[LMB] late-series copy-editing/copyediting/copy editing

Paula Lieberman paal at filker.org
Fri Sep 18 23:32:58 BST 2015


Mathematics deals with it with discontinuities, infinitesmals and doing 
thing like 0+ and 0-, which 0- is infinitesmally less than 0, and 0+ is 
infinitesmally greater than 0.

What mattersi are the conventions being -consistent-....

There are reasons for things like clock synchronization!

"Timing and synchronization are always problems"

I don't think it got addressed much in Lois' work, it did in e.g A Tale of 
Two Clocks by James Schmitz, in Fire Lord by Cheryl Franklin, in was it Time 
for the Sars, byHeinlein, etc.

--Paula Lieberman
-----Original Message----- 
From: Marc Wilson
Sent: Friday, September 18, 2015 01:03 PM
To: LMB
Subject: Re: [LMB] late-series copy-editing/copyediting/copy editing

On Fri, 18 Sep 2015 10:15:57 -0600, Howard Brazee <howard at brazee.net>
wrote:

>
>> On Sep 18, 2015, at 9:55 AM, Marc Wilson <marc.wilson at gmx.co.uk> wrote:
>>
>>> The other ambiguity that is being illogically resolved is accepting 
>>> 12:00 AM and 12:00 PM.   Those shouldn’t exist!
>>
>> 12 AM is midnight, 12 PM is midday.  I don't see the problem (though I'm
>> more in favour of 24-hour clocks for any important use).
>
>12 M is noon , 12 MM is midnight.   M stands for meridian.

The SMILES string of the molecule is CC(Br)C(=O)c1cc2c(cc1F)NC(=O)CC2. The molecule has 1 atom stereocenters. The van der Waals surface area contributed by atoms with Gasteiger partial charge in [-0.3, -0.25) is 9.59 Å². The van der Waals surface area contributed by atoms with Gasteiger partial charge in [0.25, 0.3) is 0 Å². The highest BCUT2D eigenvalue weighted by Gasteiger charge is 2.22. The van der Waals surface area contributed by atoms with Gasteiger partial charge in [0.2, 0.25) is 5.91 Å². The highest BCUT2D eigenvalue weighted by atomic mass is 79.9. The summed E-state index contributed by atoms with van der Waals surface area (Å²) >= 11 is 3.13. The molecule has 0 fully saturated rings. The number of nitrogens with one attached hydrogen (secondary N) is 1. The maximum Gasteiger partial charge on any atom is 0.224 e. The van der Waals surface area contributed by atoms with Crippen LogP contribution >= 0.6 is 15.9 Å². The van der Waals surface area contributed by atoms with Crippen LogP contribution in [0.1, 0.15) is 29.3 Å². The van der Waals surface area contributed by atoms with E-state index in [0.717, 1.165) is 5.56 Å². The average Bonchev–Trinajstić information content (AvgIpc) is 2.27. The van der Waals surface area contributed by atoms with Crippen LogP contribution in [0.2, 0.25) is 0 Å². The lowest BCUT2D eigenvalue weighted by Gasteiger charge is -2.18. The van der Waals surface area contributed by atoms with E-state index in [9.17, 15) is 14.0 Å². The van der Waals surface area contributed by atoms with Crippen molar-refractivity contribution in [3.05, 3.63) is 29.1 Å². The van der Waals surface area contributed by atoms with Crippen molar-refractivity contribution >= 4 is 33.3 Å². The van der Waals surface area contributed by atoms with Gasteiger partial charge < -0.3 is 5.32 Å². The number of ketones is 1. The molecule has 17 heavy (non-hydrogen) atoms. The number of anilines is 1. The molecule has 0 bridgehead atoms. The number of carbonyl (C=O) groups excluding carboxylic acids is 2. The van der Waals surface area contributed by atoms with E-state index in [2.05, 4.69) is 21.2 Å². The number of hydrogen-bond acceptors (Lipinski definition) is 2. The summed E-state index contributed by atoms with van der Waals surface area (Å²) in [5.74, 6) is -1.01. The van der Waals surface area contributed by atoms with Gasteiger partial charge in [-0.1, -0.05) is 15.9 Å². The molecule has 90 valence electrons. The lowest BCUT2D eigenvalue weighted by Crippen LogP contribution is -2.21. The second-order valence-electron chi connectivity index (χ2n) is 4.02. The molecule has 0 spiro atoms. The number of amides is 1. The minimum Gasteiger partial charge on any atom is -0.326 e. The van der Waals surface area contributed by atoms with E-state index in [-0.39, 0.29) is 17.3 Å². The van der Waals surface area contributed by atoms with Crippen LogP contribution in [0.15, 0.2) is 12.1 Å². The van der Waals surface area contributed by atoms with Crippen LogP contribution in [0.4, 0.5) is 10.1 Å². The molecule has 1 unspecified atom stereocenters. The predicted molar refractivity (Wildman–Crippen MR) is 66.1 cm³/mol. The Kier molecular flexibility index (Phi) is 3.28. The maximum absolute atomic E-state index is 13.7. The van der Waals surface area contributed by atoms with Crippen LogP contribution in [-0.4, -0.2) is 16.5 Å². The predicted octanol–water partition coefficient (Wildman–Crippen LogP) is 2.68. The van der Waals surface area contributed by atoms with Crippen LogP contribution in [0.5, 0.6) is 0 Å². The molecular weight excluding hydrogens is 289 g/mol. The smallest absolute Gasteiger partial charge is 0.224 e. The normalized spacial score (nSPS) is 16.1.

>
>But why are we using latin anyway?
>
>>
>> Based on the fact that 12:00:01 AM is definitely in the morning, so
>> 12:00:00 is held to be the dividing line, and the same for PM.
>>
>> You could argue the other way, of course, but it's the convention.
>
>11:59 PM is definitely in the evening, so 12:00:00 is the dividing line, 
>being neither morning nor evening.   You can argue the other way, but it is 
>illogical.
>
>I avoid ambiguity by never assuming someone else has the same understanding 
>of which date midnight is on, nor whether noon is before noon or after 
>noon.
>
>Hey, lets meet at noon afternoon today, and maybe noon before noon 
>tomorrow?

You are tilting at toy windmills.  Clock time is an arbitrary thing
anyway, we have certain conventions and they work.  It doesn't *matter*
if they're not completely rational.



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